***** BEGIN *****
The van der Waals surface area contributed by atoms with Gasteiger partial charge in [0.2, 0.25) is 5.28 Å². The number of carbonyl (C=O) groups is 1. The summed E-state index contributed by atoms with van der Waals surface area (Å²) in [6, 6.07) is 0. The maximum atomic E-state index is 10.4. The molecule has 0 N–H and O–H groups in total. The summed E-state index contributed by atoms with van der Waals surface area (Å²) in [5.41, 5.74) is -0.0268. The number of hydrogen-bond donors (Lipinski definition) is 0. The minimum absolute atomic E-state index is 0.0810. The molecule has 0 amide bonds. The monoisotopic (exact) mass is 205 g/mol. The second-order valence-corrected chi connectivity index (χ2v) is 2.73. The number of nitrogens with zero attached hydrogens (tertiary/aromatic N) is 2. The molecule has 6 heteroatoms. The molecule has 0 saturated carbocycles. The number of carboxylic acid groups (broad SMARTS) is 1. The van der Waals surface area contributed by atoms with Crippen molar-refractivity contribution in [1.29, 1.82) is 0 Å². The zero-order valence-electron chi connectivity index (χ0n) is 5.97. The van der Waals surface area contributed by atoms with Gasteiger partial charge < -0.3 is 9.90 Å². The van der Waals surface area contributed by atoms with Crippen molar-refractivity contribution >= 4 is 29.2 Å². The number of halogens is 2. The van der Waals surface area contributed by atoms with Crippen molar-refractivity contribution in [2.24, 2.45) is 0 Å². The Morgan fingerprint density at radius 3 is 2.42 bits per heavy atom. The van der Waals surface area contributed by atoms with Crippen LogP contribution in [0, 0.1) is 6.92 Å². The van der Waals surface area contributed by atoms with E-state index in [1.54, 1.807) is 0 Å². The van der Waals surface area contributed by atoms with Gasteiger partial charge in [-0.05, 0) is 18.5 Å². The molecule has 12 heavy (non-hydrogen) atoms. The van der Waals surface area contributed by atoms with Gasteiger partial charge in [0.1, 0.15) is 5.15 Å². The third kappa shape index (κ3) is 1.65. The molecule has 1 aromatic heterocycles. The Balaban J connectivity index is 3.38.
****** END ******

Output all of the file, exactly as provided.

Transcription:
The van der Waals surface area contributed by atoms with Gasteiger partial charge in [0.2, 0.25) is 5.28 Å². The number of carbonyl (C=O) groups is 1. The summed E-state index contributed by atoms with van der Waals surface area (Å²) in [6, 6.07) is 0. The maximum atomic E-state index is 10.4. The molecule has 0 N–H and O–H groups in total. The summed E-state index contributed by atoms with van der Waals surface area (Å²) in [5.41, 5.74) is -0.0268. The number of hydrogen-bond donors (Lipinski definition) is 0. The minimum absolute atomic E-state index is 0.0810. The molecule has 0 amide bonds. The monoisotopic (exact) mass is 205 g/mol. The second-order valence-corrected chi connectivity index (χ2v) is 2.73. The number of nitrogens with zero attached hydrogens (tertiary/aromatic N) is 2. The molecule has 6 heteroatoms. The molecule has 0 saturated carbocycles. The number of carboxylic acid groups (broad SMARTS) is 1. The van der Waals surface area contributed by atoms with Crippen molar-refractivity contribution in [1.29, 1.82) is 0 Å². The zero-order valence-electron chi connectivity index (χ0n) is 5.97. The van der Waals surface area contributed by atoms with Gasteiger partial charge < -0.3 is 9.90 Å². The van der Waals surface area contributed by atoms with Crippen molar-refractivity contribution >= 4 is 29.2 Å². The number of halogens is 2. The van der Waals surface area contributed by atoms with Crippen molar-refractivity contribution in [2.24, 2.45) is 0 Å². The Morgan fingerprint density at radius 3 is 2.42 bits per heavy atom. The van der Waals surface area contributed by atoms with Crippen LogP contribution in [0, 0.1) is 6.92 Å². The van der Waals surface area contributed by atoms with E-state index in [1.54, 1.807) is 0 Å². The van der Waals surface area contributed by atoms with Gasteiger partial charge in [-0.05, 0) is 18.5 Å². The molecule has 12 heavy (non-hydrogen) atoms. The van der Waals surface area contributed by atoms with Gasteiger partial charge in [0.1, 0.15) is 5.15 Å². The third kappa shape index (κ3) is 1.65. The molecule has 1 aromatic heterocycles. The Balaban J connectivity index is 3.38.